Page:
Although she is also a dietitian at St. Francis, Karen Berg wears a lot of hats. While she sees patients who are currently undergoing active treatment for different types of cancers, helping them through their journey, she also works with grant writers for the hospital’s nutrition programs and helps to assess the community’s needs for information.

“People are just starving for information on nutrition, which plays a huge role in your life at any given point,” says Berg, who created the Eat. Chat. Move. series for breast and gynecological cancer patients. “We ask people what else they want to know and what they need from us.”

Julie Ceyhan RD, CSO, CDN serves up delicious treats on Shake Day.

In Rayna Herskowitz’s unique role at the hospital, she divides her week as a clinical dietitian in both the outpatient setting, through The Cancer Institute at St. Francis Hospital, as well as the inpatient setting through the hospital.

“I get to follow our patients through different stages of their treatment course,” says Herskowitz. “Throughout my work week, I speak with patients and families to complete nutrition assessments and nutrition education. Specific to my outpatient role, I participate in many free programs for community members.”

Throughout the year, Herskowitz teaches the Eat. Chat. Move. program with Berg and also works with other oncology dietitians to develop Cooking is Caring, gather prizes and donations for Survivorship Day and attends health fairs.

“We work with many members of the St. Francis Team, including our dedicated social workers to put on events for community members, such as The Summer Series,” she says of the many programs that provide an opportunity to teach about nutrition. “Working in the ever-evolving field of nutrition is a really special opportunity and after all, we are all touched by food.”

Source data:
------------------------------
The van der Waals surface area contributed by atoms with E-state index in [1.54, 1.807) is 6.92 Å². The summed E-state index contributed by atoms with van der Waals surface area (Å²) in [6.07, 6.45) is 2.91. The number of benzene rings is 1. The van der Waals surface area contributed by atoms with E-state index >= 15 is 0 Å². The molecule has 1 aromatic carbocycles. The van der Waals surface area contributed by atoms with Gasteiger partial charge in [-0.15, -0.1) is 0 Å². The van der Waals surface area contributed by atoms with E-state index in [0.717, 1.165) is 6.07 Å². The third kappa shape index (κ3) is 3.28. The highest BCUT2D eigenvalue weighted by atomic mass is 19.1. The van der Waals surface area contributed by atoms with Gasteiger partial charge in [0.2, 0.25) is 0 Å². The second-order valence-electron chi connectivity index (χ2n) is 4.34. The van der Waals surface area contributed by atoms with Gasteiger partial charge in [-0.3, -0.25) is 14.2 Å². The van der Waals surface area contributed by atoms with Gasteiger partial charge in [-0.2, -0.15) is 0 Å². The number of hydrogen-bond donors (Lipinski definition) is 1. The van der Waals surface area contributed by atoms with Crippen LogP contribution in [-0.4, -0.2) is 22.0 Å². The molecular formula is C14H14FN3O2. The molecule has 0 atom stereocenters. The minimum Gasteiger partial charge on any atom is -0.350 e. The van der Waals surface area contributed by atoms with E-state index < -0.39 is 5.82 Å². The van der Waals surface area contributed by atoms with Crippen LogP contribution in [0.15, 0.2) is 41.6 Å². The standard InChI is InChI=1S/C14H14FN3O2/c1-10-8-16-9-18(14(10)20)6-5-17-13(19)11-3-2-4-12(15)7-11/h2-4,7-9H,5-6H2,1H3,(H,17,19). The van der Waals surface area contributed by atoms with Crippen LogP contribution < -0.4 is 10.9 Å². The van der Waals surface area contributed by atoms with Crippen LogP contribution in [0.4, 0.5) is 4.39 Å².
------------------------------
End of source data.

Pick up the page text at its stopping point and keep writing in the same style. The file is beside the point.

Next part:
Rayna Herskowitz, RD, CDN, and Stefani Pappas, MS, RD, CSO, CDN whip up an apple crisp.

For the past 12 years in a row, St. Francis has been ranked as the number one hospital in cardiology. According to Stefani Pappas, a senior clinical oncology dietitian at The Cancer Institute, St. Francis has taken its excellence in heart health and expanded that into their oncology services, led by distinguished oncologist Bhoomi Mehrotra, M.D.

“Our outpatient Cancer Institute houses all-inclusive care: medical oncology, radiation oncology, infusion care and radiology are all together under one roof, which allows patient needs to be met in an efficient manner and assists our interdisciplinary team in working collaboratively,” says Pappas, who is also a board certified specialist in oncology nutrition and works alongside Ceyhan, Berg and Herskowitz. “Good nutrition during cancer treatment is imperative to help meet the increased nutritional demands required to support the healing process. Nutrition therapy is used to help cancer patients maintain a healthy body weight, preserve strength, keep body tissue healthy, and decrease side effects both during and after treatment.”